When it comes to finding success as a showrunner, Jennie Snyder Urman, executive producer and showrunner of “Jane The Virgin,” says, “Through having this job and seeing [my] choices and decisions validated, it’s given me more confidence. When you’re running a show and doing so many episodes, you just don’t have time to question yourself or your instincts, so it forces you to be more confident than perhaps you ever were before in your life.”
Similarly, Gussis adds, “The best thing I can do is get out of the way and let the ideas come through me. The more my ego gets in the way, the less good I am. So, I’ve stopped thinking that I’m in control of what the show is. I just write what feels right to me. It’s a gut thing.”
After you’ve worked your way up the ladder and honed your writing for years, it’s important to have confidence and let your instincts take over. You’ve proven yourself and earned this—now go and make great TV!
A showrunner specifically works in TV. However, as you know from tuning in to Netflix, Hulu, and Amazon, the array of TV that exists is inexhaustible. Find the genre and style of writing that defines you as an artist and seek out ways to bring your own unique vision to life.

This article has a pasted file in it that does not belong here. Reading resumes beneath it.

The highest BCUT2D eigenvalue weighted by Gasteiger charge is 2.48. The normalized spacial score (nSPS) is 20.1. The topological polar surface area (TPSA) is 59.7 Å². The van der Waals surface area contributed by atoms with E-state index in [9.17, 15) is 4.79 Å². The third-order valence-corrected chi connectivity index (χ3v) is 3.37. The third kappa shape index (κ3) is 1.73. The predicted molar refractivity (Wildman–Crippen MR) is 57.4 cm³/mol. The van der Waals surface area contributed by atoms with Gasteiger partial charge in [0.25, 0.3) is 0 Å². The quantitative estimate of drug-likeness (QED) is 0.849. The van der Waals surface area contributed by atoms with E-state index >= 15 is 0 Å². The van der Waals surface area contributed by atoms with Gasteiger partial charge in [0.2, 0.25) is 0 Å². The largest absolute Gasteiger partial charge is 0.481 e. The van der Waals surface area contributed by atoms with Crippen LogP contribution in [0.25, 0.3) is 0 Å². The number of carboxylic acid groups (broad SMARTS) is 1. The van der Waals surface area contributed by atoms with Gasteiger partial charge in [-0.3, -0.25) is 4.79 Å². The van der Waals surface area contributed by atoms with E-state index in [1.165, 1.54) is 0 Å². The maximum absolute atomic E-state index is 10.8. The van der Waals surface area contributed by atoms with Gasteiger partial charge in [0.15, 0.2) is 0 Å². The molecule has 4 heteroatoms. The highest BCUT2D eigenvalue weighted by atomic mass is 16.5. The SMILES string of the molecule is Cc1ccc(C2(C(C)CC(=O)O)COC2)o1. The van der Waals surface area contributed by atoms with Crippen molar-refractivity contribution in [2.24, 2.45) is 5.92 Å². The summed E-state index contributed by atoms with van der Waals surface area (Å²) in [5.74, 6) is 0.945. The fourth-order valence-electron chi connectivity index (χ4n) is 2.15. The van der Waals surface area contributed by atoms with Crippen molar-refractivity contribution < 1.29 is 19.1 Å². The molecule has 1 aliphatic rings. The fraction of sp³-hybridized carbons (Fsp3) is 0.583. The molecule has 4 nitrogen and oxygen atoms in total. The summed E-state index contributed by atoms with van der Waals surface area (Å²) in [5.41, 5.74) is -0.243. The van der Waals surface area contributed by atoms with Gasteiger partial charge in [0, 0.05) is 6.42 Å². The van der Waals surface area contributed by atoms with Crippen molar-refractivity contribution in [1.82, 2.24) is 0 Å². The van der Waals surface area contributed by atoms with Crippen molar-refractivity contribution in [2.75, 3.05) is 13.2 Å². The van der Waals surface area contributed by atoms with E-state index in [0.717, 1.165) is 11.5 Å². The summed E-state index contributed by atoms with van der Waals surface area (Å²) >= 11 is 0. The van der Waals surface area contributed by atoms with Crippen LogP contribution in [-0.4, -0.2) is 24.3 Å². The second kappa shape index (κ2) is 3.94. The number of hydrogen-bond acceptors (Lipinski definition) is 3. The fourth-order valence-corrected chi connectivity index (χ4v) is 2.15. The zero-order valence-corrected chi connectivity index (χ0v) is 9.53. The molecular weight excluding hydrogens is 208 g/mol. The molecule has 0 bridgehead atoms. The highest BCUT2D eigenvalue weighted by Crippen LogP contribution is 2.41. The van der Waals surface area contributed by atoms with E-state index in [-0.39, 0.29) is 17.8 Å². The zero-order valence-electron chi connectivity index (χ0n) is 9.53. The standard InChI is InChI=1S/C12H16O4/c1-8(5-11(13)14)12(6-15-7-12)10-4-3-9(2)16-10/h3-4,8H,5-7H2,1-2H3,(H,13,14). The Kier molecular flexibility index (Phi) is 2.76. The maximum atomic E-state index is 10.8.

If you want to be the best in any industry, you have to constantly stay up to date on the latest information in your business. The following is a list of some of today’s most successful showrunners. Familiarize yourself with their work, know their names, and maybe one day you’ll be working together:
- Shonda Rhimes: “Grey’s Anatomy,” “Scandal”
- Ava DuVernay: “Queen Sugar”
- Greg Berlanti: “Arrow,” “The Flash,” “Supergirl,” “Legends of Tomorrow,” “Riverdale,” “Blindspot”
- Judd Apatow: “Love,” “Crashing”
- Vince Gilligan: “Better Call Saul,” “Breaking Bad”
- Damon Lindelof: “The Leftovers”
- Chuck Lorre: “The Big Bang Theory,” “Mom,” “Disjointed”
- Ryan Murphy: “American Horror Story,” “American Crime Story,” “Pose”
- Tyler Perry: “The Paynes,” “The Haves and the Have Nots,” “Love Thy Neighbor,” “For Better or Worse,” “If Loving You is Wrong”
- Michael Schur: “Brooklyn Nine-Nine,” “The Good Place”
- Jill Soloway: “Transparent”
- David Benioff and D.B. Weiss: “Game of Thrones”
- Dick Wolf: “Chicago Fire,” “Chicago Justice,” “Chicago Med,” “Chicago P.D.,” “Law & Order: SVU”
- Jenji Kohan: “Weeds,” “Orange Is the New Black”
- Amy Sherman-Palladino: “The Marvelous Mrs. Maisel,” “Gilmore Girls”
- Matt and Ross Duffer: “Stranger Things”
- Phoebe Waller-Bridge: “Killing Eve,” “Fleabag”
- Donald Glover: “Atlanta”
- Gloria Calderón Kellett: “One Day at a Time”
- Sarah Treem: “The Affair”
- Prentice Penny: “Insecure”
- Sam Esmail: “Mr. Robot”
- Courtney Kemp: “Power”
- Marti Noxon: “Girlfriends’ Guide to Divorce,” “UnREAL,” “Sharp Objects”
- Bruce Miller: “The Handmaid’s Tale”
If you love working in television, writing, and producing, keep your nose to the grindstone and get as much experience as possible. As Gussis says, “It’s just a labor of love, honestly. I feel committedly passionate about this particular thing. I don’t know how people showrun shows they’re not passionate about; I’d be dead. It requires too much for it not to be a labor of love.”
Check out Backstage’s TV audition listings!